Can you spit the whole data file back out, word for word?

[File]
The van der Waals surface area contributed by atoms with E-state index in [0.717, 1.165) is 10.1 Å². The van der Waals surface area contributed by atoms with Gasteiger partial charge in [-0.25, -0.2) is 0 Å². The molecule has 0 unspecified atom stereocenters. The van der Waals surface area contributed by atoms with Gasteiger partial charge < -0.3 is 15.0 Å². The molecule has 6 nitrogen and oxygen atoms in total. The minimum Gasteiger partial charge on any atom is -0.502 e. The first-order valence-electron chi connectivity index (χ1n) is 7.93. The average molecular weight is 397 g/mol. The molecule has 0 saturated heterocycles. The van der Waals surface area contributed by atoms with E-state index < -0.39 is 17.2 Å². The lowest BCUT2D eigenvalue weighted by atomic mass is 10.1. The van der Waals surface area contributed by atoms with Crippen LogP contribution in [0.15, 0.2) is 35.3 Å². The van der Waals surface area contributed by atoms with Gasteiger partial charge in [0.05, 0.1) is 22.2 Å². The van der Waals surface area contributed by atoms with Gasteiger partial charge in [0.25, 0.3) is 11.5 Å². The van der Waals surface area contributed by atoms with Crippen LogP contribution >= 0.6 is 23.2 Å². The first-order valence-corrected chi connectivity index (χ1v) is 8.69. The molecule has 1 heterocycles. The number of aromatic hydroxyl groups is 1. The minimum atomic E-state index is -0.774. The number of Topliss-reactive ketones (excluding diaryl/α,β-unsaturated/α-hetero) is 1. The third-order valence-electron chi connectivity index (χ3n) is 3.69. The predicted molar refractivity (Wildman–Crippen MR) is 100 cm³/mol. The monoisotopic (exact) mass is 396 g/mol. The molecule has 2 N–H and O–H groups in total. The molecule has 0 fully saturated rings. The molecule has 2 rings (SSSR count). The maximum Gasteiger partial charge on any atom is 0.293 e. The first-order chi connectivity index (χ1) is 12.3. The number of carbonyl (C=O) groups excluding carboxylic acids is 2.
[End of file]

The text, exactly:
The van der Waals surface area contributed by atoms with E-state index in [0.717, 1.165) is 10.1 Å². The van der Waals surface area contributed by atoms with Gasteiger partial charge in [-0.25, -0.2) is 0 Å². The molecule has 0 unspecified atom stereocenters. The van der Waals surface area contributed by atoms with Gasteiger partial charge < -0.3 is 15.0 Å². The molecule has 6 nitrogen and oxygen atoms in total. The minimum Gasteiger partial charge on any atom is -0.502 e. The first-order valence-electron chi connectivity index (χ1n) is 7.93. The average molecular weight is 397 g/mol. The molecule has 0 saturated heterocycles. The van der Waals surface area contributed by atoms with E-state index < -0.39 is 17.2 Å². The lowest BCUT2D eigenvalue weighted by atomic mass is 10.1. The van der Waals surface area contributed by atoms with Crippen LogP contribution in [0.15, 0.2) is 35.3 Å². The van der Waals surface area contributed by atoms with Gasteiger partial charge in [0.05, 0.1) is 22.2 Å². The van der Waals surface area contributed by atoms with Gasteiger partial charge in [0.25, 0.3) is 11.5 Å². The van der Waals surface area contributed by atoms with Crippen LogP contribution >= 0.6 is 23.2 Å². The first-order valence-corrected chi connectivity index (χ1v) is 8.69. The molecule has 1 heterocycles. The number of aromatic hydroxyl groups is 1. The minimum atomic E-state index is -0.774. The number of Topliss-reactive ketones (excluding diaryl/α,β-unsaturated/α-hetero) is 1. The third-order valence-electron chi connectivity index (χ3n) is 3.69. The predicted molar refractivity (Wildman–Crippen MR) is 100 cm³/mol. The monoisotopic (exact) mass is 396 g/mol. The molecule has 2 N–H and O–H groups in total. The molecule has 0 fully saturated rings. The molecule has 2 rings (SSSR count). The maximum Gasteiger partial charge on any atom is 0.293 e. The first-order chi connectivity index (χ1) is 12.3. The number of carbonyl (C=O) groups excluding carboxylic acids is 2.